Week 2 Reading Response

Chris Lederer and Megan Brownlow’s report A World of Differences contends that ‘E&M [Entertainment and Media] is a dynamic, diverse industry with steady and sustainable growth’, despite more and more people moving towards ‘free entertainment’ sources. The article concentrates on five ‘dimensions’ of the global E&M market: demography (particularly looking at young people’s effect on the industry), competition, consumption, geography and business models.

The most relevant information for me stemmed from the demography and competition sections of the report. Lederer and Brownlow found that ‘…there’s an almost perfect correlation between markets with more youthful populations and those with higher E&M growth’, thus suggesting that young people are leading the trends in the E&M market, particularly the digital media market. They assert that younger people consume media in a different way to older audiences: they tend to multitask, consuming lots of different media at the same time. Youth demographics are also ‘…more open to adopting [new] digital behaviours – and therefore more open to digital spending’. I agree with this to an extent, but I think that it can be difficult for younger audiences, like myself, to have access to new technologies because they can be expensive, thus limiting large amounts of ‘digital spending’. Furthermore, youth audiences who have grown up in ‘the digital age’ are accustomed to spending little or no money on E&M, because it is so easy to pirate most video, music or gaming content. I am always tentative to spend money on digital media, because it can seem like a waste of money when it is available for free online.

Nevertheless, Lederer and Brownlow’s information suggests that as a video content creator, I need to figure out a way to tailor my content for younger audiences, with increasingly shorter attention spans, who are consuming a lot of media at the same time, on various different platforms and devices.

In the competition section of the report, Lederer and Brownlow mention that Netflix’s future is in ‘…locally produced content’. Although US produced movies are still doing very well, there is more demand for locally produced media, particularly in the film industry. This is good news for me, because I would love to produce films in Australia, for Australians, about Australia. However, it is difficult for Australian production companies to create good quality films, when there is limited funding (in comparison to the US). Hopefully streaming services like Netflix may be able to offer local production houses funding to create high quality content.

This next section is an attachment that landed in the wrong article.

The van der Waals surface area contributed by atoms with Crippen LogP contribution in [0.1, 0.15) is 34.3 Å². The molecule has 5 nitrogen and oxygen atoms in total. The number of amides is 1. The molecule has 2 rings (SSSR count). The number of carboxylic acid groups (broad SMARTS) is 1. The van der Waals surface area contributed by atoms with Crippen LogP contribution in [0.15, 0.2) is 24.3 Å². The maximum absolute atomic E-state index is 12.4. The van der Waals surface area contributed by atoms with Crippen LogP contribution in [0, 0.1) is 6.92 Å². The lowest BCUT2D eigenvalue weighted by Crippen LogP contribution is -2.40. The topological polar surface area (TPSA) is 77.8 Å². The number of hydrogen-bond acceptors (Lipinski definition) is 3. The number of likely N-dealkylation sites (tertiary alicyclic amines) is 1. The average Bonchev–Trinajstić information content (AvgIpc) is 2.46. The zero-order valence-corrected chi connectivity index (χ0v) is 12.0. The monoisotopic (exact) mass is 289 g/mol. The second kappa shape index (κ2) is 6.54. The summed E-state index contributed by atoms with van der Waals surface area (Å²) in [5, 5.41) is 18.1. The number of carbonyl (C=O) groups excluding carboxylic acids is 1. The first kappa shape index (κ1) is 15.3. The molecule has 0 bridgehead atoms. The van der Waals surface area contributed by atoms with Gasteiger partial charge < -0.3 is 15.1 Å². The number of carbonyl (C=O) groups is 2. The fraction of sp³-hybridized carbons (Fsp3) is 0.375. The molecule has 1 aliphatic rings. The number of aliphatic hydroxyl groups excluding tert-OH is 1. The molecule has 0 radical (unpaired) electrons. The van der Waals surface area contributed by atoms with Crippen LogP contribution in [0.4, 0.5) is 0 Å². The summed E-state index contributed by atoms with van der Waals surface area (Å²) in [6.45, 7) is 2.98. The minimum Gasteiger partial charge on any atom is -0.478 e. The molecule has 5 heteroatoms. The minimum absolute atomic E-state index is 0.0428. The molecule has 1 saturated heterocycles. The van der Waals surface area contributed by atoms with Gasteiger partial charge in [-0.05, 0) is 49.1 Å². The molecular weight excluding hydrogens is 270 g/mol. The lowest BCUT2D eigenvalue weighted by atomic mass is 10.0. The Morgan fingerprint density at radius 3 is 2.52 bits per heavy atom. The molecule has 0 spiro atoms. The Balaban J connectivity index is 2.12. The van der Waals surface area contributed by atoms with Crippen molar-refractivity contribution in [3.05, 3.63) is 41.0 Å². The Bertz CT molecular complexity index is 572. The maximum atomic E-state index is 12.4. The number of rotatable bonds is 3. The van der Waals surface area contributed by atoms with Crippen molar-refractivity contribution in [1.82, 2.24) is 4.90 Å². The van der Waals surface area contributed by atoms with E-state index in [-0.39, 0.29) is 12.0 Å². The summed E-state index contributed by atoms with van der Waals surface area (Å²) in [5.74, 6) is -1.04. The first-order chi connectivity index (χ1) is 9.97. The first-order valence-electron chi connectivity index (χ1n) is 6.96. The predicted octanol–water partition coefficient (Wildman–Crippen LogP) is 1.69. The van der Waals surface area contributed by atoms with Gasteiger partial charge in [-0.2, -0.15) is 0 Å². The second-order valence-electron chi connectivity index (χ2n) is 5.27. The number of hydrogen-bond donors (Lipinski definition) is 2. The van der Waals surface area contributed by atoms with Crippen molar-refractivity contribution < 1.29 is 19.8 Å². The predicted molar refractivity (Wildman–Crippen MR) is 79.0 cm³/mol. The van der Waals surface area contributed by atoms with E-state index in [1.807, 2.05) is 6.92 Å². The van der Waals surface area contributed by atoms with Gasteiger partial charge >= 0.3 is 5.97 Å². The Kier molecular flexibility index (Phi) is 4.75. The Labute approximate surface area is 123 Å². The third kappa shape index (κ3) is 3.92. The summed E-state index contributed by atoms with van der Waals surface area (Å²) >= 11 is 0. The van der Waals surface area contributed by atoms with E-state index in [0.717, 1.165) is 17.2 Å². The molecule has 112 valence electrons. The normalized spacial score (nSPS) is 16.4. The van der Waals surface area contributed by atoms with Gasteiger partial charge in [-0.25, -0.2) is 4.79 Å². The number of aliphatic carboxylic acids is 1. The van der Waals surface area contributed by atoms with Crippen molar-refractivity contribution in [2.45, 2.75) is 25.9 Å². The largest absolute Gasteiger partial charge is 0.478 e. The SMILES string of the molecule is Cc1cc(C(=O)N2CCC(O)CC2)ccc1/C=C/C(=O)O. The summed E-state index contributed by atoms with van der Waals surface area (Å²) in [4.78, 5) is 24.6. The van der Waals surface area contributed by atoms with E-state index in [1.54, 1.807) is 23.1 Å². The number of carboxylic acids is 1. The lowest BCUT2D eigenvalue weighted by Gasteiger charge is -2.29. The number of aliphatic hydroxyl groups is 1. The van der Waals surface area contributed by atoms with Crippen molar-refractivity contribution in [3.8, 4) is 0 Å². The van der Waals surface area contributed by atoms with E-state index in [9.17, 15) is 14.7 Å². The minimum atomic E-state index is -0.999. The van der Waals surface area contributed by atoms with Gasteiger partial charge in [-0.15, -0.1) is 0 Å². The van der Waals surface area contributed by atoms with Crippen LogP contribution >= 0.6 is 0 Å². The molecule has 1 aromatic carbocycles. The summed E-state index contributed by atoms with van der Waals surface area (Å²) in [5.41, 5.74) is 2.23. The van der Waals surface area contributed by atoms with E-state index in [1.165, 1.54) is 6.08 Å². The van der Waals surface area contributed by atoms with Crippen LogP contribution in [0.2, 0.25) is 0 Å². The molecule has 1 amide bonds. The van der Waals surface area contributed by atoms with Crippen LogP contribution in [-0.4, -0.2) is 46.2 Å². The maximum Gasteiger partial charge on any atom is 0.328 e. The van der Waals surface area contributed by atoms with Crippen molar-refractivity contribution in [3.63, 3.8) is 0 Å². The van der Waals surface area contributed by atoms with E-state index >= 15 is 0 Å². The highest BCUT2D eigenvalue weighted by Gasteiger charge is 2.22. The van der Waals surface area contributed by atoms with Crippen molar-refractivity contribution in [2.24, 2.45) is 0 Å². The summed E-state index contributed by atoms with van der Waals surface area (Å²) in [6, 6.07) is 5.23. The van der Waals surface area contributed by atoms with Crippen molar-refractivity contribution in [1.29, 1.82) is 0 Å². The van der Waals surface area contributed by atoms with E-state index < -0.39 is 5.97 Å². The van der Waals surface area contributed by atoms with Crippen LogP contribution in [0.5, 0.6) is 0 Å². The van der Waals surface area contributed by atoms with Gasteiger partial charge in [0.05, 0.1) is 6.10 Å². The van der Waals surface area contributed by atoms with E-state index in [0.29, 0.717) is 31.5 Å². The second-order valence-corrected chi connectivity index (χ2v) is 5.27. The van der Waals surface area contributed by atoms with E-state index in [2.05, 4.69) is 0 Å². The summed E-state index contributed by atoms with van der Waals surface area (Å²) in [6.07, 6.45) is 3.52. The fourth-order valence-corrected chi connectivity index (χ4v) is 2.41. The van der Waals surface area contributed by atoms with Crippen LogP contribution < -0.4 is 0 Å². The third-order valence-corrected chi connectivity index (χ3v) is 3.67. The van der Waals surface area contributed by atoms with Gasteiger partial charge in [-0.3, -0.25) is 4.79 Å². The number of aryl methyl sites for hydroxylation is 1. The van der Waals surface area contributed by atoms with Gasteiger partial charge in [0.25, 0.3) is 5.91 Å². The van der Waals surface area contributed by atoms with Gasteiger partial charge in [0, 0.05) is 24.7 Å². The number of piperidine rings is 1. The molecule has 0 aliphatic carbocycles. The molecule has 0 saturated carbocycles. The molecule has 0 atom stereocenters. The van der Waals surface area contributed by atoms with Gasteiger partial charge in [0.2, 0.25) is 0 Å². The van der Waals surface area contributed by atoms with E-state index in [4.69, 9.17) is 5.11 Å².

Week 1 brainstorm on Empowerment

During today’s (Friday) class we were split into groups to talk about various ideas linked to the theme of ‘Empowerment’. My group talked about the issue of censorship and surveillance, which was brought up quite a lot in Klaus Schwab’s article The Fourth Industrial Revolution (week 1’s reading for Media 6). The way technology is heading, in terms of it’s ability to track everything we do, could lead to what we called the ‘North Korea’ option; where the whole of society is tracked and limited in terms of what they can do/view due to censorship laws. A slightly more commercial version of North Korea would be a society where everything civilians do becomes data, essentially a 100% ‘open information’ society where there would be no privacy. This potentially means that people would have microchips put in them – this would be their I.D, their credit card, maybe their phone and it would make it incredibly difficult for anyone to commit crimes (and get away with it). Information would be (and is already being) sold to companies to target specific people and insurance companies (particularly health insurance companies) would be able to track a client’s well-being and charge them more or less depending on this factor.